“In the past few days, it has become evident the haters and losers in Congress are tired of winning. When I had support there, I was willing to see the impeachment process to the end, to prove they’re all morons. But keeping me from getting embarrassed is more important than anything the voters or the USA need. A lot of experts agree with me on that. From talking with members of Congress, I conclude I won’t have the votes to get anything passed. Not even sneaky, middle-of-the-night kind of stuff.
“If that wasn’t bad enough, I heard that Putin has sold a video to Netflix. Or maybe Amazon. Taken in a Moscow hotel room. Sad! Before any of you see that, let me remind you that Putin is a Muslim who was born in Kenya. Total loser. The video is fake news. Never happened. And my hands are a lot bigger than the camera shows. And that’s vodka they’re pouring on me. I mean not pouring on me. Pouring on someone else.
“I have never been a quitter. To leave office before my term is completed is abhorrent to every instinct in my body. My tremendous, very, very strong body. But I have to put my interests first. If I lose money, the economy goes down. And I pay fewer in taxes. Fewer than zero even.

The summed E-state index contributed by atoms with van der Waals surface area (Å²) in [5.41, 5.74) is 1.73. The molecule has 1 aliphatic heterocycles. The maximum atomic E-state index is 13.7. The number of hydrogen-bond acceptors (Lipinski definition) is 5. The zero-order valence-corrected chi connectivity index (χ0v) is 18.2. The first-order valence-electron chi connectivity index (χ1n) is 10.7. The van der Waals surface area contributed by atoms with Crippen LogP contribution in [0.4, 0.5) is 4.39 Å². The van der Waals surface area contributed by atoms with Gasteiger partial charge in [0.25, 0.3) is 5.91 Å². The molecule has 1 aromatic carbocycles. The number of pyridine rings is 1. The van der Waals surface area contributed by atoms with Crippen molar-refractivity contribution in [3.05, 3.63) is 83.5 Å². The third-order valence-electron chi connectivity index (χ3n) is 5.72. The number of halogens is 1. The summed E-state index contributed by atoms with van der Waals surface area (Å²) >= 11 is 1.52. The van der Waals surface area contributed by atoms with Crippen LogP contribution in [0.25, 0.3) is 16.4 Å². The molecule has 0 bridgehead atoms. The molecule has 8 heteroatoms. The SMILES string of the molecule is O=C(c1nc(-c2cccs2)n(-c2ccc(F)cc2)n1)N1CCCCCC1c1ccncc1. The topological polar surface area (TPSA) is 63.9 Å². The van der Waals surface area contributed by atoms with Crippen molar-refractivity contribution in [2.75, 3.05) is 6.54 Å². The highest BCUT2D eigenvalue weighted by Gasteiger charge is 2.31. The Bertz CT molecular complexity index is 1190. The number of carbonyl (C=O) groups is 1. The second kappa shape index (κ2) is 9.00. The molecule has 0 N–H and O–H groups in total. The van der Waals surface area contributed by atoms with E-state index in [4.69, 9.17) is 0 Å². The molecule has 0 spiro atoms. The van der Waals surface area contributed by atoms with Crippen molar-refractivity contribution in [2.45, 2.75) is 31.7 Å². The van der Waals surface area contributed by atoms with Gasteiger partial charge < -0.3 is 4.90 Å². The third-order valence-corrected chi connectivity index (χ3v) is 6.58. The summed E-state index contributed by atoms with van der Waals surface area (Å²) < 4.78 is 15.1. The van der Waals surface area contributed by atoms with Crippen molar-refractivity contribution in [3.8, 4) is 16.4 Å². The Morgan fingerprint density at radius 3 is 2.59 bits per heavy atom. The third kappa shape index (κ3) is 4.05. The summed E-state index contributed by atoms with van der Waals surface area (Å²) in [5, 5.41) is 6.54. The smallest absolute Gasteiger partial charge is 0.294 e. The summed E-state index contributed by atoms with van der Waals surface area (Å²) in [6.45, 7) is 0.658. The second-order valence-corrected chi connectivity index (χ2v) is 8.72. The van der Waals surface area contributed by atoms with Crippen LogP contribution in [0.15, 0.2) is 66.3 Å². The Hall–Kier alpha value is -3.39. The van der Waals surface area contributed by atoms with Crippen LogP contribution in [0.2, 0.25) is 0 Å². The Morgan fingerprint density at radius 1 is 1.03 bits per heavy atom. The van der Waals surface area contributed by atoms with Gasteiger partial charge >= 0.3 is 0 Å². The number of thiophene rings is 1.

“I can do better than be president. Bigger league things. So I get rid of the presidency at noon tomorrow. Mike Pardon will become president. I mean Pence. Mike Pence. I know I — I mean you — will be in his good hands. Not huge hands like mine, but somewhat big ones.
“He’s a good Christian man. The kind who will forgive and forget. Forgive even people who commit treason. A random example . . . say, having an enemy interfere in a presidential election in exchange for easing up a bit on sanctions. Mike’s a forgiving church person. He understands that’s not so much treason. It’s just alternate loyalties.
“If you have been offended by anything I have said or done, like having the hugest inauguration crowd in history, or keeping people who pray or look different from me getting in or staying in the USA, I deeply regret you are so easy to offend. If some of my judgments were wrong, well . . . they weren’t. I thank my family, friends in the FSB and Alex Jones for standing with me. Until yesterday.
“And to the haters and losers, I leave with no bitterness. I know you are just being selfish and calling it patriotism. I mean watch your back and stuff, but no big deal. Really. Try a good night of sleep.
“A lot of people are calling for some sort of monument to me to be built. It doesn’t matter to me. Whether the White House lawn. Or on top of the Capitol, or blocking the view of the Washington Monument. Any of those is good. Or all of them. I got no ego on this. Or Mount Rushmore too.
“I’ve never failed at anything and this is one of them. Like President Truman said, ‘The buck stops in my pocket.’ I pledge to keep doing what I have always done. Lining those pockets. Grabbing women by the poodle. The difference is you won’t get a news alert on your phone every time I do it. May God be good to you like he does for me every day.
This column originally appeared in the April 21, 2017 Waco Tribune-Herald, where David Schleicher is on the Board of Contributors.